But over the past few months, the police have allegedly begun to use these two items--condoms and the "Bad Date Line"--as proof-positive to kick the women who possess them out of the so-called prostitution-free zone (PFZ).
Two months ago, city council re-authorized the PFZ, a geographic area along West Burnside where police may exclude for 90 days any person suspected of prostitution. Under the rules, an officer needs only to observe what he believes is behavior leaning towards solicitation. This highly subjective standard has raised objections with social workers and attorneys, who say that discretion hands the power of judge and jury to the police.
The recent alleged use of seized condoms and the Bad Date Line to exclude sex workers from the PFZ also has raised concerns among social workers that these women are being punished for trying to be safe.
"It is really sad," said one social worker, who preferred to remain anonymous. "These programs are meant to protect [the sex workers]. It's an HIV-prevention program and an educational program."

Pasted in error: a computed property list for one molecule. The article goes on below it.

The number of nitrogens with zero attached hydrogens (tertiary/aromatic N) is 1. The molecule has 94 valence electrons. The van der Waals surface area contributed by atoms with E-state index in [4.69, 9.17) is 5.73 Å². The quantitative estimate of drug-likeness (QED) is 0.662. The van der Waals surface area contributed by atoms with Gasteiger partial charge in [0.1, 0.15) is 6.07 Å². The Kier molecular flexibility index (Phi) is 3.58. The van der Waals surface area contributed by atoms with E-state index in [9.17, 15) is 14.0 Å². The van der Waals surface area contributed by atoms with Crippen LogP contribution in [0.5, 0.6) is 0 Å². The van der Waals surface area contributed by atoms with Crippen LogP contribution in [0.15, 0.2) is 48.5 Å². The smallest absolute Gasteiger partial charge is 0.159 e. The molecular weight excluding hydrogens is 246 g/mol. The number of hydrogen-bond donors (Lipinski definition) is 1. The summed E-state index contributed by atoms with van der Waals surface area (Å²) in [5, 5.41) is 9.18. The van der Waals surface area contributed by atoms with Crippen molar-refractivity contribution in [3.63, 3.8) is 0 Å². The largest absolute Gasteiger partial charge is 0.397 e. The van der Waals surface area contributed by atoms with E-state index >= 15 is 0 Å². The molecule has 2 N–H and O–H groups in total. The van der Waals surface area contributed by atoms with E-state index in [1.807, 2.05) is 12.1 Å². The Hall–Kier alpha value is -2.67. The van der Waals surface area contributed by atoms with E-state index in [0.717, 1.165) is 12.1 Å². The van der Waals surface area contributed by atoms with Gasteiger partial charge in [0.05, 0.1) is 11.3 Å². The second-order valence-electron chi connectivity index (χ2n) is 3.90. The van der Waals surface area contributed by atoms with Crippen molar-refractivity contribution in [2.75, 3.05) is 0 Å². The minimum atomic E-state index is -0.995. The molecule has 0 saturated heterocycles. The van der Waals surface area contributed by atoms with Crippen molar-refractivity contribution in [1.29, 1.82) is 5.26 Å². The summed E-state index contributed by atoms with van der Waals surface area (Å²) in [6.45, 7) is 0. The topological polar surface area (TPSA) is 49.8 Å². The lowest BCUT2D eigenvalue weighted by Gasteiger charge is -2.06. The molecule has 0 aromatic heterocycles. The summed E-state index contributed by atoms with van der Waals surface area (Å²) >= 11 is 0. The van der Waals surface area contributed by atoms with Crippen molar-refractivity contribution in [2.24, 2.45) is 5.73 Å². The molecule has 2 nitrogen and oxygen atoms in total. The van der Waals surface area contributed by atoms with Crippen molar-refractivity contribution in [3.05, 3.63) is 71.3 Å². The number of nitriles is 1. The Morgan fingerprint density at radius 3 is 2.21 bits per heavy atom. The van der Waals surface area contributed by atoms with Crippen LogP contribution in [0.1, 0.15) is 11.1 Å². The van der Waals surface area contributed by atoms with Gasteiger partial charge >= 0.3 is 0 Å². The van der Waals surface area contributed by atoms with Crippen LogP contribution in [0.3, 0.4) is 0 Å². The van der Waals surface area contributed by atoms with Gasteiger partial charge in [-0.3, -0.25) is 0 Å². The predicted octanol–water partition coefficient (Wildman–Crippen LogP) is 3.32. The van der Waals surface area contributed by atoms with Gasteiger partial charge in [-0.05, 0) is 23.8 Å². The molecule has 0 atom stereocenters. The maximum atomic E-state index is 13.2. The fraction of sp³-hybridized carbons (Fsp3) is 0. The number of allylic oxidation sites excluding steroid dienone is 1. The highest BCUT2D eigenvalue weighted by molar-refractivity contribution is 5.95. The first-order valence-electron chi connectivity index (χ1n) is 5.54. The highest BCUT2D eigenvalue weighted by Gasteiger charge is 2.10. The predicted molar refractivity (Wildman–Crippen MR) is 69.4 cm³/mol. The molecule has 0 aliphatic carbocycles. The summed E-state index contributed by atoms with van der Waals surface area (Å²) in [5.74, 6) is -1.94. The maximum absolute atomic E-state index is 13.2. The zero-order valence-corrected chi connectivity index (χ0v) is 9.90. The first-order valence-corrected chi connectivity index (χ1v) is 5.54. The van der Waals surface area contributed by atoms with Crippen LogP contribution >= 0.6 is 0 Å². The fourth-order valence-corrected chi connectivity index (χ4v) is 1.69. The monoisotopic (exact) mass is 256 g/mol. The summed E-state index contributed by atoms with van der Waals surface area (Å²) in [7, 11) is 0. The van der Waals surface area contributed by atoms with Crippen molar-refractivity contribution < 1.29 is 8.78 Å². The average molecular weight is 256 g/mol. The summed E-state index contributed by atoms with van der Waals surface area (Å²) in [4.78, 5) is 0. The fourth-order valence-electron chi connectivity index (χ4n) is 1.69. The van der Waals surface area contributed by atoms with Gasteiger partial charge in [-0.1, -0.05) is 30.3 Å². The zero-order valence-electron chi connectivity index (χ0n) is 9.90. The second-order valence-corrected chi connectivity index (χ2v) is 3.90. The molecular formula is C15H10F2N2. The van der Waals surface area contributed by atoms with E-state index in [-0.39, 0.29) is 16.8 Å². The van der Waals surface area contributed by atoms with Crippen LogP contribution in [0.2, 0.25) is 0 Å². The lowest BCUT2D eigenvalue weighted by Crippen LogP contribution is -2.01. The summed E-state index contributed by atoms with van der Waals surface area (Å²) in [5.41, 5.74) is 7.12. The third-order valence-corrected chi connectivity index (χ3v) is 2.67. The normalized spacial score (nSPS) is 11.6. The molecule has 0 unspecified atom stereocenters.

But police who patrol the area say that mere possession of condoms and a Bad Date Line pamphlet would not be enough for them to exclude someone. "The fact that they have rubbers [in their purse] doesn't do a lot for me," says Matt Engen, a senior neighborhood officer. "We don't like operating that low," he adds. "But if they are flagging down cars, flashing tits" then he would issue an exclusion.
Social workers have said that this alleged crackdown will not discourage them from handing out condoms or the Bad Date Line. The prostitutes will figure out a way to outsmart the police, said one worker. "They are a resourceful bunch."